Over the last few days, the folks at the Ringer have been running a “greatest TV character of the century” poll. While I didn’t take part, I was glad to see that Michael Scott from The Office took the top spot. Even though he may not be my personal favorite, he is quite the creation (even if his character is rooted in the original British version).
The poll paired with what has been at least a soft-stop to most of the entertainment industry has had some nice side-effects, one being this interview with Mike Schur, who has done more to make me smile over the last few years than anyone in the industry. A guiding force for The Office, Parks and Recreation, Brooklyn 99, and The Good Place, he’s also had a hand in creating (or maybe mid-wifing) a number of great characters. The interview goes into some nice depth. It also includes links to some classic NBC comedy moments both recent and classic. Here’s a snippet from the interview:
Most comedies, I would say, are pretty lo-fi in terms of premise. They’re like a bunch of people hanging out somewhere in an office or in an apartment building in Manhattan. In that case, the discovery of the characters—you have some idea at the beginning. You can’t run a pilot without some idea of like, this is the funny one and this is the snarky one and this is the uptight one. But the characters are built brick by brick slowly by a large group of people over, hopefully, many, many years and hundreds of episodes. You have to know something about the world and something about the characters, it’s just what the ratio is at the beginning of the project.
The Office was being built off of the template from the British show, but there were only four characters who meant anything in the British show. There was David Brent and Gareth, Tim and Dawn, and everybody else was either a two-dimensional cipher or never got developed. When Greg [Daniels] brought the British version to America, he started with Michael Scott, Dwight Schrute, Jim Halpert, and Pam Beesly, and then filled that office with 20 other people. He had some idea of who Oscar was and who Phyllis was, but he very deliberately left them blank at the beginning because it was like, let’s do this organically. Let’s get a bunch of funny people in a room and pitch on, who are these people? What’s their personality trait? How do we learn about them?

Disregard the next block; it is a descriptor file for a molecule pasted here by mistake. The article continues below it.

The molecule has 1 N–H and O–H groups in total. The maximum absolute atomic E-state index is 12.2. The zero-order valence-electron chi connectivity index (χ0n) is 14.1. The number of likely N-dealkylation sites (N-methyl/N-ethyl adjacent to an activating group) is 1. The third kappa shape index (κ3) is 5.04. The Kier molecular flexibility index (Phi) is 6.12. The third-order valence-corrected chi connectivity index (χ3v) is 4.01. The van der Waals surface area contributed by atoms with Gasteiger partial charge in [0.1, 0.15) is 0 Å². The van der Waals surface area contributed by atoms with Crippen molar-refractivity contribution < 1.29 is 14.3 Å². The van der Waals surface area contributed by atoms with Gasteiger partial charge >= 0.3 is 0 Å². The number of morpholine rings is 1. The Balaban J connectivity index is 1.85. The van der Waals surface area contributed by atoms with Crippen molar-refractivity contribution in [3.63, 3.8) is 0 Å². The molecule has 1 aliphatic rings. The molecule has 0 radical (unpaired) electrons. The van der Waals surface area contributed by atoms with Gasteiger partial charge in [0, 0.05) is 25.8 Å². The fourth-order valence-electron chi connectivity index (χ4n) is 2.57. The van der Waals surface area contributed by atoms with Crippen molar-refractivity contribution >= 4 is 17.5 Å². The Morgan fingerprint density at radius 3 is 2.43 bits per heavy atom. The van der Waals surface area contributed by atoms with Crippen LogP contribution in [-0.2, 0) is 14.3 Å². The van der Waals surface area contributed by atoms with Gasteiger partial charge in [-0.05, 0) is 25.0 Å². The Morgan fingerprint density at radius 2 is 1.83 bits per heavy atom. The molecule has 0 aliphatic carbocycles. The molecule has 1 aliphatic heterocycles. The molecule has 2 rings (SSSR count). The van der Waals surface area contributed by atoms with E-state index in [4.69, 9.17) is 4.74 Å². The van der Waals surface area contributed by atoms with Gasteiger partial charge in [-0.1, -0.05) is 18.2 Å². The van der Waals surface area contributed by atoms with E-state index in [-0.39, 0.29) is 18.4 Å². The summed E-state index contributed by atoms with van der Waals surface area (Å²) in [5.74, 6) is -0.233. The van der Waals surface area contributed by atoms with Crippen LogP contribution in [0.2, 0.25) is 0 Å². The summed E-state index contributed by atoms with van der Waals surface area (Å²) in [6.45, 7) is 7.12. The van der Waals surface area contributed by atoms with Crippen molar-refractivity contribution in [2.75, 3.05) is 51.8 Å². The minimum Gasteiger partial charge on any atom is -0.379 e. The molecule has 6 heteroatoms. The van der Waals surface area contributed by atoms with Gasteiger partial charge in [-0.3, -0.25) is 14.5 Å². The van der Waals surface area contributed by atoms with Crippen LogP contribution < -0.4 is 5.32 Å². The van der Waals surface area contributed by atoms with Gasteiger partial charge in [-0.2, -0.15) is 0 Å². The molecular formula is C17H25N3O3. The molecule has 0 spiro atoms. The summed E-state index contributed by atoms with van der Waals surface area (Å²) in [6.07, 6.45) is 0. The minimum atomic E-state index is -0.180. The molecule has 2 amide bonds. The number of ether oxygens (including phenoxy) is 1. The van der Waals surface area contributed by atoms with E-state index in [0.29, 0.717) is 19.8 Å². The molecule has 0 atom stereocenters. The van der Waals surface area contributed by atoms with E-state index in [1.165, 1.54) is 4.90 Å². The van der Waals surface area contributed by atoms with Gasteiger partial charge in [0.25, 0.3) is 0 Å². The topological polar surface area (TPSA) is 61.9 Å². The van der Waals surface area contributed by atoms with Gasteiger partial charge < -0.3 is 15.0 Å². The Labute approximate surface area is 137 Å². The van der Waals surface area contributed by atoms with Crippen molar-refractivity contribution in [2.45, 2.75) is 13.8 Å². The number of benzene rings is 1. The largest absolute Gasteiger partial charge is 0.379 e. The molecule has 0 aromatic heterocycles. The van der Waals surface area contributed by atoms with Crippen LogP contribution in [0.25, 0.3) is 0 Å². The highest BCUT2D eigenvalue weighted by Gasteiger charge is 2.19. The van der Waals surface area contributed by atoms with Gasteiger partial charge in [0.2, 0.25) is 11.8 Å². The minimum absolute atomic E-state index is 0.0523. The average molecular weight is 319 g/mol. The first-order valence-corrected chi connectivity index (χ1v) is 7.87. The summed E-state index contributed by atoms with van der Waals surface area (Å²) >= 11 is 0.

At this point, Brooklyn 99 is the only show of Schur’s left airing currently. I was a late-comer to that show, binging it in the months leading up to it’s move from Fox to NBC. And I’m really glad I got on-board. It hasn’t had some of the obvious character evolution that we got in The Office or Parks and Rec (and the whole point of The Good Place was character evolution, so it doesn’t really count). But there’s just enough growth to feel like there’s some movement . . . and the jokes and running gags are some of the best out their (making it a little more like 30 Rock than anything else).
I enjoyed the article so much that it got me to watch the first episode of Cheers, a show I did not watch in its hey-day. Great episode with a nice set of comic turns (all while having some appropriate gravitas. It’s good to laugh, I think. And it’s good to have a place where you know everybody’s name, even if you’re just in the audience.